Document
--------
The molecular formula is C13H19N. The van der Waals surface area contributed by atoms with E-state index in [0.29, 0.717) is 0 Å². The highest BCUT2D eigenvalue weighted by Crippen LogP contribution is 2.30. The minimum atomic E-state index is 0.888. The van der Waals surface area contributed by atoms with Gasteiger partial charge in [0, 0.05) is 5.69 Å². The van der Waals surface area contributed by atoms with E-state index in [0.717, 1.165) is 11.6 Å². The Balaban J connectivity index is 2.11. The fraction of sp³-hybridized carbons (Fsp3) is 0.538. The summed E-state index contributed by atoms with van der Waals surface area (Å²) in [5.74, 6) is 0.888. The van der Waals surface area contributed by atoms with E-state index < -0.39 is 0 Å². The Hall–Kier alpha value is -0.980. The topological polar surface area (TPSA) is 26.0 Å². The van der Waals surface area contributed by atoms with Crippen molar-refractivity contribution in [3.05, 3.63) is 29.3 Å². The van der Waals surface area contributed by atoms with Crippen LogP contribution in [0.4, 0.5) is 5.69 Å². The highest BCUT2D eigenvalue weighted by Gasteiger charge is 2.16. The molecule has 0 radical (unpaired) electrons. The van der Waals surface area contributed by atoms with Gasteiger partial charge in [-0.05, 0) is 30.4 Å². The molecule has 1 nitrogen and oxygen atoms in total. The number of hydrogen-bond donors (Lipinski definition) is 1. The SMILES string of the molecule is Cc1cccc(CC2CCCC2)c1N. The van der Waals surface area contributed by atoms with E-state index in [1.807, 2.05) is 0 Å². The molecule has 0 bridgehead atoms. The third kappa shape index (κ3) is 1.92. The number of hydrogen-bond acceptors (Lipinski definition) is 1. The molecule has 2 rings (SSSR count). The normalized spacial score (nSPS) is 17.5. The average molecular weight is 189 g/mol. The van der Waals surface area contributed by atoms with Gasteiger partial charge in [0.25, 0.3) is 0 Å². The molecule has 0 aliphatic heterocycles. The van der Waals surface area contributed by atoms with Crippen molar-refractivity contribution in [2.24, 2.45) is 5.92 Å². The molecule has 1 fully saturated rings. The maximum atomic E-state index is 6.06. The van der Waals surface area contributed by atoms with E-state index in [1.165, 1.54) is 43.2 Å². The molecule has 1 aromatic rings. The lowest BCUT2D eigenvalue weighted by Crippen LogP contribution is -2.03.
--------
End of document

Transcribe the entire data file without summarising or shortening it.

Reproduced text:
The molecular formula is C13H19N. The van der Waals surface area contributed by atoms with E-state index in [0.29, 0.717) is 0 Å². The highest BCUT2D eigenvalue weighted by Crippen LogP contribution is 2.30. The minimum atomic E-state index is 0.888. The van der Waals surface area contributed by atoms with Gasteiger partial charge in [0, 0.05) is 5.69 Å². The van der Waals surface area contributed by atoms with E-state index in [0.717, 1.165) is 11.6 Å². The Balaban J connectivity index is 2.11. The fraction of sp³-hybridized carbons (Fsp3) is 0.538. The summed E-state index contributed by atoms with van der Waals surface area (Å²) in [5.74, 6) is 0.888. The van der Waals surface area contributed by atoms with E-state index < -0.39 is 0 Å². The Hall–Kier alpha value is -0.980. The topological polar surface area (TPSA) is 26.0 Å². The van der Waals surface area contributed by atoms with Crippen molar-refractivity contribution in [3.05, 3.63) is 29.3 Å². The van der Waals surface area contributed by atoms with Crippen LogP contribution in [0.4, 0.5) is 5.69 Å². The highest BCUT2D eigenvalue weighted by Gasteiger charge is 2.16. The molecule has 0 radical (unpaired) electrons. The van der Waals surface area contributed by atoms with Gasteiger partial charge in [-0.05, 0) is 30.4 Å². The molecule has 1 nitrogen and oxygen atoms in total. The number of hydrogen-bond donors (Lipinski definition) is 1. The SMILES string of the molecule is Cc1cccc(CC2CCCC2)c1N. The van der Waals surface area contributed by atoms with E-state index in [1.807, 2.05) is 0 Å². The molecule has 0 bridgehead atoms. The third kappa shape index (κ3) is 1.92. The number of hydrogen-bond acceptors (Lipinski definition) is 1. The molecule has 2 rings (SSSR count). The normalized spacial score (nSPS) is 17.5. The average molecular weight is 189 g/mol. The van der Waals surface area contributed by atoms with Gasteiger partial charge in [0.25, 0.3) is 0 Å². The molecule has 0 aliphatic heterocycles. The van der Waals surface area contributed by atoms with Crippen molar-refractivity contribution in [2.24, 2.45) is 5.92 Å². The molecule has 1 fully saturated rings. The maximum atomic E-state index is 6.06. The van der Waals surface area contributed by atoms with E-state index in [1.165, 1.54) is 43.2 Å². The molecule has 1 aromatic rings. The lowest BCUT2D eigenvalue weighted by Crippen LogP contribution is -2.03.